The total genomic DNA of each isolate was extracted from a 5 mL culture of each pure colony grown in MRS broth (Merck KGaA, Darmstadt, Germany) overnight at 37°C. The DNA was extracted as described by Sambrook and Russell41 with some modifications. The cultures were centrifuged at 10.000×g for 1 min at 37°C and the supernatant was discarded. Then, 200 μL of solution I (25 mM Tris-HCl buffer, pH 8.0, 10 mM EDTA and 50 mM glucose) were added to the cells, which were resuspended by pipetting and incubated for 5 min at room temperature. Next, 400 μL of solution II (1.2 N NaOH and 1% SDS) were added and the solution was mixed gently and incubated on ice for 5 min. Subsequently, 300 μL of solution III (60 mL of 5 M potassium acetate, 11.5 mL of acetate acid and 28.5 mL of dH2O) were added, vortex mixed and then incubated on ice for 5 min. Ten microliters of chloroform were added to the mixtures, vortex mixed and centrifuged at 10.000×g for 10 min at 4°C. The supernatant was transferred to a new tube (1.5 mL) and 1 μL of 1 mg mL–1 RNase A was added, mixed gently and incubated at room temperature for 15 min. Then, 500 μL of 2-propanol was added, mixed gently and centrifuged at 10.000×g for 10 min at 4°C. The supernatant was then discarded and 500 μL of ethanol (70%) was added, mixed gently and centrifuged for 1 min. Then, the supernatant was discarded to collect the purified DNA, which was then dried. The purified DNA was resuspended with 100 μL of Tris EDTA (TE) buffer for further applications.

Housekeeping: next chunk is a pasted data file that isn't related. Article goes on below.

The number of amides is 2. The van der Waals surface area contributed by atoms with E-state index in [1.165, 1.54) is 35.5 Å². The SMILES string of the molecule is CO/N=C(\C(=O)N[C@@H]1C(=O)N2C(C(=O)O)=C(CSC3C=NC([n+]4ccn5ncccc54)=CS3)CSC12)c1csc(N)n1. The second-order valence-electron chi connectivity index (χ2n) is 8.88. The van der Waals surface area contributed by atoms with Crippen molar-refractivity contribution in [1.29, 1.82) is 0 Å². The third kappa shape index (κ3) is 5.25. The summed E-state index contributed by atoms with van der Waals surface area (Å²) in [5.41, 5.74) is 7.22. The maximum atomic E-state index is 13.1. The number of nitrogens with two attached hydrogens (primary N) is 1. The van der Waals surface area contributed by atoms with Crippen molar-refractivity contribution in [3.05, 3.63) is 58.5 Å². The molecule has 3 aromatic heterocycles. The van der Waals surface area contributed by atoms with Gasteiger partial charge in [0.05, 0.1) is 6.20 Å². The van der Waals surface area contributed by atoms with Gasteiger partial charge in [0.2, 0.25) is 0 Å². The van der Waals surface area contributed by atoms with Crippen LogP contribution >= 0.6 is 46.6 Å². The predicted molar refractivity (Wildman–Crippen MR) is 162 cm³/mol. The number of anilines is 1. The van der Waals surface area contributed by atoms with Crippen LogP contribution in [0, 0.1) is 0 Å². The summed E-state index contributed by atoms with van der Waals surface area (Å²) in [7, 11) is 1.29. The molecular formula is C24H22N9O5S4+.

16S rRNA gene sequencing: The genomic DNA was use as a template for PCR amplification of a segment of its 16S rRNA gene. The two universal primers used in this study were the same as those described in a previous report38, it namely 9 F (5'-GAGTTTGATCCTGGCTCAG-3') and 1541 R (5'-AGGAGGTGATCCAGCC-3'). The PCR amplification was performed to obtain a single band representing the amplified 16S rRNA gene product. The PCR products were examined by 1% agarose electrophoresis, photographed using a UV Transilluminator and printed on Polaroid film38.

Data analysis and species identification: The nucleotide sequences of the 16S rRNA genes from all LAB isolates were analyzed and identified using the GenBank data library and BLAST program on the NCBI website http://www.ncbi.nlm.nih.gov/18. Multiple sequence alignments were analyzed using BioEdit software to construct a phylogenetic tree and to compare similarities among the sequences by the neighbor-joining method using MEGA 7 software42.

RESULTS

Isolation and Identification of LAB: Thirty pure isolates were obtained from dangke and were identified as LAB based on their morphology, physiology and biochemical tests. All isolates grew on MRS agar under aerobic conditions and were Gram-positive and negative for catalase activity, indicating that those isolates belonged to the genus Lactobacilli. The morphological, physiological and biochemical profiles of isolated LAB were shown in Table 1.

Characterization of the isolates: The morphological characteristic of the LAB isolates were identified by Gram staining, which showed that all isolates were Gram-positive bacteria. The analysis of the shapes of the LAB showed that 28 isolates exhibited the rod form and 2 isolates displayed the oval form (Table 1). The test of the biochemical characteristics showed that all isolates were catalase-negative and 70% of the LAB could produce gas from glucose, indicating that 70% of the LAB isolates were heterofermentative Lactobacilli and 30% were homofermentative Lactobacilli.